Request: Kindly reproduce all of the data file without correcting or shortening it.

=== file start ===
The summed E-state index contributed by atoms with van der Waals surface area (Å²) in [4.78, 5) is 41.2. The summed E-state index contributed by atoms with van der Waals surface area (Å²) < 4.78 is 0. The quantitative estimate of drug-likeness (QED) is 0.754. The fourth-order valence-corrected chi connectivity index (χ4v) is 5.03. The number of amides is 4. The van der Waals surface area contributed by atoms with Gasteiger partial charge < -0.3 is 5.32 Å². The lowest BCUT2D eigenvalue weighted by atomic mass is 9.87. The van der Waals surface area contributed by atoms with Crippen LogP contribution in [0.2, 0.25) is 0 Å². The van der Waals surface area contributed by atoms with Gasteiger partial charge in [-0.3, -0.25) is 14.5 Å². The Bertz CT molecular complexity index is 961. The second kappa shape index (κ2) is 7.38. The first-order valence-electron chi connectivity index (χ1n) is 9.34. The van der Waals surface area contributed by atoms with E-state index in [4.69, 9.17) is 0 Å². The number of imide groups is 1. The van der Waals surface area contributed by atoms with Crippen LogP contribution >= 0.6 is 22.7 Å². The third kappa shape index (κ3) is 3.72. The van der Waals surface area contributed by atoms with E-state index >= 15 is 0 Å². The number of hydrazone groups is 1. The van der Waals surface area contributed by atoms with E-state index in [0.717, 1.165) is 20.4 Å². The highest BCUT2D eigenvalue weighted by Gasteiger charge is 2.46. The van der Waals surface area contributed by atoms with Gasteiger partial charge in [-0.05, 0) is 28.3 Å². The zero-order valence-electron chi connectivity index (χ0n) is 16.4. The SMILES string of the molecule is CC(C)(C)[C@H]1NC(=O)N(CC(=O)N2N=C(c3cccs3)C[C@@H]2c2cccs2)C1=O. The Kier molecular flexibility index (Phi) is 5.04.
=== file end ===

The summed E-state index contributed by atoms with van der Waals surface area (Å²) in [4.78, 5) is 41.2. The summed E-state index contributed by atoms with van der Waals surface area (Å²) < 4.78 is 0. The quantitative estimate of drug-likeness (QED) is 0.754. The fourth-order valence-corrected chi connectivity index (χ4v) is 5.03. The number of amides is 4. The van der Waals surface area contributed by atoms with Gasteiger partial charge < -0.3 is 5.32 Å². The lowest BCUT2D eigenvalue weighted by atomic mass is 9.87. The van der Waals surface area contributed by atoms with Crippen LogP contribution in [0.2, 0.25) is 0 Å². The van der Waals surface area contributed by atoms with Gasteiger partial charge in [-0.3, -0.25) is 14.5 Å². The Bertz CT molecular complexity index is 961. The second kappa shape index (κ2) is 7.38. The first-order valence-electron chi connectivity index (χ1n) is 9.34. The van der Waals surface area contributed by atoms with E-state index in [4.69, 9.17) is 0 Å². The number of imide groups is 1. The van der Waals surface area contributed by atoms with Crippen LogP contribution >= 0.6 is 22.7 Å². The third kappa shape index (κ3) is 3.72. The van der Waals surface area contributed by atoms with E-state index >= 15 is 0 Å². The number of hydrazone groups is 1. The van der Waals surface area contributed by atoms with E-state index in [0.717, 1.165) is 20.4 Å². The highest BCUT2D eigenvalue weighted by Gasteiger charge is 2.46. The van der Waals surface area contributed by atoms with Gasteiger partial charge in [-0.05, 0) is 28.3 Å². The zero-order valence-electron chi connectivity index (χ0n) is 16.4. The SMILES string of the molecule is CC(C)(C)[C@H]1NC(=O)N(CC(=O)N2N=C(c3cccs3)C[C@@H]2c2cccs2)C1=O. The Kier molecular flexibility index (Phi) is 5.04.